The United States has a $18 trillion economy, which makes it the world’s largest by GDP.
To show its tremendous size, we previously published a visualization of the global economy that carved the world’s economic production into slices based on each country’s contribution to GDP. While this visualization helps to show how large the U.S. economy is in comparison to other nations, it still doesn’t seem to tell the full story.
After all, the United States is geographically vast and diverse, and population is spread out and unevenly distributed. This means production and innovation are both concentrated in some areas of the country, while other parts are clearly more rural.
How can we account for these differences to get a more accurate view of the U.S. economic engine?
3 Maps to Visualize America’s $18 Trillion Economy
Luckily, Mark J. Perry from AEI’s Carpe Diem blog has done some heavy lifting here to help us better understand the size and scope of America’s economy activity.
Here’s three maps that will make you think:
The first map redraws state borders to make seven “mega-states” that each have individual economies the size of major countries. California, for example, has an economy the size of France. The whole Northeast has an economy the size of Japan, and so on.
But even states are very diverse in geography – for example, Arizona has 6.7 million people, but more than two-thirds of those people live in the Phoenix metro area.
The second map compares the economies of metropolitan areas with entire countries. As you can see, the aforementioned Phoenix metro area has similar economic output to Portugal.
Meanwhile, the whole corridor from New York through to Washington, D.C. is as big as Canada, Iran, Czech Republic, and Sweden combined.
The final map builds on this idea, showing that half of America’s economic output comes just from a selection of metropolitan areas. The other half of America’s $18 trillion economy is based in the large swaths of land in between, including thousands of rural areas, villages, towns, and cities.
Mapped: How Much Does it Take to be the Top 1% in Each U.S. State?
An annual income anywhere between $360,000-$950,000 can grant entry into the top 1%—depending on where you live in America.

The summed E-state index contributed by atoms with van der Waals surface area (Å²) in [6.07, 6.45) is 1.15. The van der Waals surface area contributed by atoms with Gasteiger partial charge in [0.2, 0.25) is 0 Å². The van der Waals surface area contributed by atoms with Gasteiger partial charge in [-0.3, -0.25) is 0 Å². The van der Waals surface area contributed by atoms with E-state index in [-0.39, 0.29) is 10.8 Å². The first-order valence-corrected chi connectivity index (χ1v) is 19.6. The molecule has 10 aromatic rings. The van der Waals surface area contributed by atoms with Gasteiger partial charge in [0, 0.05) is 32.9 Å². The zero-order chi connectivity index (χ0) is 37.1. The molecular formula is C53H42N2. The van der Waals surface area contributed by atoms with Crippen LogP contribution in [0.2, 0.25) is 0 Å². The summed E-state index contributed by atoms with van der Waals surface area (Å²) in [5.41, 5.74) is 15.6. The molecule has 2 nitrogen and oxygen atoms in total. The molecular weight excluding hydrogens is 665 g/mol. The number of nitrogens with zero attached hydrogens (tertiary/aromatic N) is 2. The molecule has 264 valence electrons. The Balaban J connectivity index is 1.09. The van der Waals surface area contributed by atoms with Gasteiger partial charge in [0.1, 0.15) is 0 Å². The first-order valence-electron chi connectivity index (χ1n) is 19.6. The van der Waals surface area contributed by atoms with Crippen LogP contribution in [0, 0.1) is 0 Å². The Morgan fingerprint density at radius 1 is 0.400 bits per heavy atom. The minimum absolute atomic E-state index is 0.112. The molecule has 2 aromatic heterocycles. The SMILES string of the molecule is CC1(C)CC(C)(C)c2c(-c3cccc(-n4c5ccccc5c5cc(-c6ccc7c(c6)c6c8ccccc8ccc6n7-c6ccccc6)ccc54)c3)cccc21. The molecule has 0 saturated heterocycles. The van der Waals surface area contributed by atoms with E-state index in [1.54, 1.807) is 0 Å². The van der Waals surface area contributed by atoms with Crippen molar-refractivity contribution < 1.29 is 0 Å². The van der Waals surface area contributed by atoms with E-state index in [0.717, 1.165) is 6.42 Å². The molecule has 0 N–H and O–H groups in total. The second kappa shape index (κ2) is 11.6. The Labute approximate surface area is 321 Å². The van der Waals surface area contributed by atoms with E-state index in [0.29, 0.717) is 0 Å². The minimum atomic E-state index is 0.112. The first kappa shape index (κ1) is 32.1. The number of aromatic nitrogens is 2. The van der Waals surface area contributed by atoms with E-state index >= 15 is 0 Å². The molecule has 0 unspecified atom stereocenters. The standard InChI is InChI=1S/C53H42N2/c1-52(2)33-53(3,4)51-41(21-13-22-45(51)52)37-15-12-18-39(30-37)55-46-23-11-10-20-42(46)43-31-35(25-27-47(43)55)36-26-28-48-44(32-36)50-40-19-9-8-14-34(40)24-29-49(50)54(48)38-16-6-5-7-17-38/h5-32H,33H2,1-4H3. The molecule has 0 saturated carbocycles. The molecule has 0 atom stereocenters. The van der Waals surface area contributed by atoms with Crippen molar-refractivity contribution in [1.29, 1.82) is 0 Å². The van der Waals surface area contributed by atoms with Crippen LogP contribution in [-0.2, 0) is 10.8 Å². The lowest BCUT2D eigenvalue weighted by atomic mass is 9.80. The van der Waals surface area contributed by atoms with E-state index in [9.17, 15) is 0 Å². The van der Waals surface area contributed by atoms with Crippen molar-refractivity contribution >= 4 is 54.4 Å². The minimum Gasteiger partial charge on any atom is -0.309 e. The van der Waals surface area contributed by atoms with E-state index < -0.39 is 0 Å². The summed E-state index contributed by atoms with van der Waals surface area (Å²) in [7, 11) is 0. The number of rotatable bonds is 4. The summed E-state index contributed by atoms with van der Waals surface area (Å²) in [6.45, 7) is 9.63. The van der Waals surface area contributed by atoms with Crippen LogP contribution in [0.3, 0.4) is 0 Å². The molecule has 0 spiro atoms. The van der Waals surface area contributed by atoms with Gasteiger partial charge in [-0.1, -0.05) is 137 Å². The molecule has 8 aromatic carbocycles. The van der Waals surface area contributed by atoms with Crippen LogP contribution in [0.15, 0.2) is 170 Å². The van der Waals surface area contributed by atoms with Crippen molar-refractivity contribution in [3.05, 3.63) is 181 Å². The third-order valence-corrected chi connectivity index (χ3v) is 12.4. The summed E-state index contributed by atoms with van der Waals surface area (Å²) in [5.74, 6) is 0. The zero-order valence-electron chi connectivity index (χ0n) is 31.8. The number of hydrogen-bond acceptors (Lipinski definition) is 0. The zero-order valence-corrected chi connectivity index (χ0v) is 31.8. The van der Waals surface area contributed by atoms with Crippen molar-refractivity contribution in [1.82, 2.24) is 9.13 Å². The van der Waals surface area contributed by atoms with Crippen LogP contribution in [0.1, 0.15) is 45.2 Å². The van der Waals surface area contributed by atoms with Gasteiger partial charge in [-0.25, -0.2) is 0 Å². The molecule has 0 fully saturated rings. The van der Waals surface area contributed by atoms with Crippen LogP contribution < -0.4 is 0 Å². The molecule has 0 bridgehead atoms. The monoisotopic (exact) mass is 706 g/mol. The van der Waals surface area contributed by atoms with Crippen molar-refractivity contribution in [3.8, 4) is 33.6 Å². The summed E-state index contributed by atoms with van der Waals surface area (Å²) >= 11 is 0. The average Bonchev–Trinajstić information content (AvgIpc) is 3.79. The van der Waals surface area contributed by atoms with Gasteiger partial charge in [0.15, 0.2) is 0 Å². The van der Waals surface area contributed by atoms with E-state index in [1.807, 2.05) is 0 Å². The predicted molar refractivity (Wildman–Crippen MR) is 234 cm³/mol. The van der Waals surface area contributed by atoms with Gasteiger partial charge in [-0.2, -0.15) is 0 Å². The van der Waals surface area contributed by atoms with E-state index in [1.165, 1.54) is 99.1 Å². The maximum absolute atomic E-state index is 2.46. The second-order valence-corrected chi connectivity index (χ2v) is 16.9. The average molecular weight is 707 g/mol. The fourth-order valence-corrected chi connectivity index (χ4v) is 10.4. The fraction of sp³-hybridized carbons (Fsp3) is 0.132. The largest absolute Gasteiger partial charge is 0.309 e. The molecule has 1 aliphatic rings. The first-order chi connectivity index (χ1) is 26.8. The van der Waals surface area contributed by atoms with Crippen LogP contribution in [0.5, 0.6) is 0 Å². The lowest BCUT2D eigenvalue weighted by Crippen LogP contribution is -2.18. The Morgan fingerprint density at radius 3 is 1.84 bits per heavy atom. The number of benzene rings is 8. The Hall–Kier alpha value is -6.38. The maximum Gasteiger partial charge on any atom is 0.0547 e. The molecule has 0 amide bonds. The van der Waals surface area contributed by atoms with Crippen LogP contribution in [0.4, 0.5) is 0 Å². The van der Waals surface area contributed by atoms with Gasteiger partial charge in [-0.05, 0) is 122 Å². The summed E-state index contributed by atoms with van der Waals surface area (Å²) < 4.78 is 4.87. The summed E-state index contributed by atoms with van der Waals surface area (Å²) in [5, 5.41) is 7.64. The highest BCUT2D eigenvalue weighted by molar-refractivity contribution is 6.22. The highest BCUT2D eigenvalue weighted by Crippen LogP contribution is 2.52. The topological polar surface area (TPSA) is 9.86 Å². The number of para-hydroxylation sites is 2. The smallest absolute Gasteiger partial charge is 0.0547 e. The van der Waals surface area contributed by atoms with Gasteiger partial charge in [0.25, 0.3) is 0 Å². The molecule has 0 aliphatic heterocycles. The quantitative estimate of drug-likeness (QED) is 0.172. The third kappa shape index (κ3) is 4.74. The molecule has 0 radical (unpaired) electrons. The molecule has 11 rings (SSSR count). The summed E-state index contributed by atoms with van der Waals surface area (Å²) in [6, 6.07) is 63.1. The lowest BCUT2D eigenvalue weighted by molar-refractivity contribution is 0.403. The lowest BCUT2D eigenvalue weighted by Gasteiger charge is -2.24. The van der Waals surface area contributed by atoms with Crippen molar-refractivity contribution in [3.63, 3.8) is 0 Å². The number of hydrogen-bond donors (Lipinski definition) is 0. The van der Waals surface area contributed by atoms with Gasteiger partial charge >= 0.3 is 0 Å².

How Much Does it Take to be the Top 1% in Each U.S. State?
There’s an old saying: everyone thinks that they’re middle-class.
But how many people think, or know, that they really belong to the top 1% in the country?
Data from personal finance advisory services company, SmartAsset, reveals the annual income threshold at which a household can be considered part of the top 1% in their state.
Some states demand a much higher yearly earnings from their residents to be a part of the rarefied league, but which ones are they, and how much does one need to earn to make it to the very top echelon of income?
Ranking U.S. States By Income to Be in the Top 1%
At the top of the list, a household in Connecticut needs to earn nearly $953,000 annually to be part of the one-percenters. This is the highest minimum threshold across the country.
In the same region, Massachusetts requires a minimum annual earnings of $903,401 from its top 1% residents.
Here’s the list of all 50 U.S. states along with the annual income needed to be in the 1%.
|Rank||State||Top 1% Income|
|Top 1% Tax Rate
(% of annual income)
California ($844,266), New Jersey ($817,346), and Washington ($804,853) round out the top five states with the highest minimum thresholds to make it to their exclusive rich club.
On the other end of the spectrum, the top one-percenters in West Virginia make a minimum of $367,582 a year, the lowest of all the states, and about one-third of the threshold in Connecticut. And just down southwest of the Mountain State, Mississippi’s one-percenters need to make at least $381,919 a year to qualify for the 1%.
A quick glance at the map above also reveals some regional insights.
The Northeast and West Coast, with their large urban and economic hubs, have higher income entry requirements for the top 1% than states in the American South.
This also correlates to the median income by state, a measure showing Massachusetts households make nearly $90,000 a year, compared to Mississippians who take home $49,000 annually.
How Much Do the Top 1% Pay in Taxes?
Meanwhile, if one does make it to the top 1% in states like Connecticut and Massachusetts, expect to pay more in taxes than other states, according to SmartAsset’s analysis.
The one-percenters in the top five states pay, on average, between 26–28% of their income in tax, compared to those in the bottom five who pay between 21–23%.
And this pattern exists through the dataset, with higher top 1% income thresholds correlating with higher average tax rates for the wealthy.
|State Ranks||Median Tax Rate|
These higher tax rates point to attempts to reign in the increasing wealth disparity in the nation where the top 1% hold more than one-third of the country’s wealth, up from 27% in 1989.
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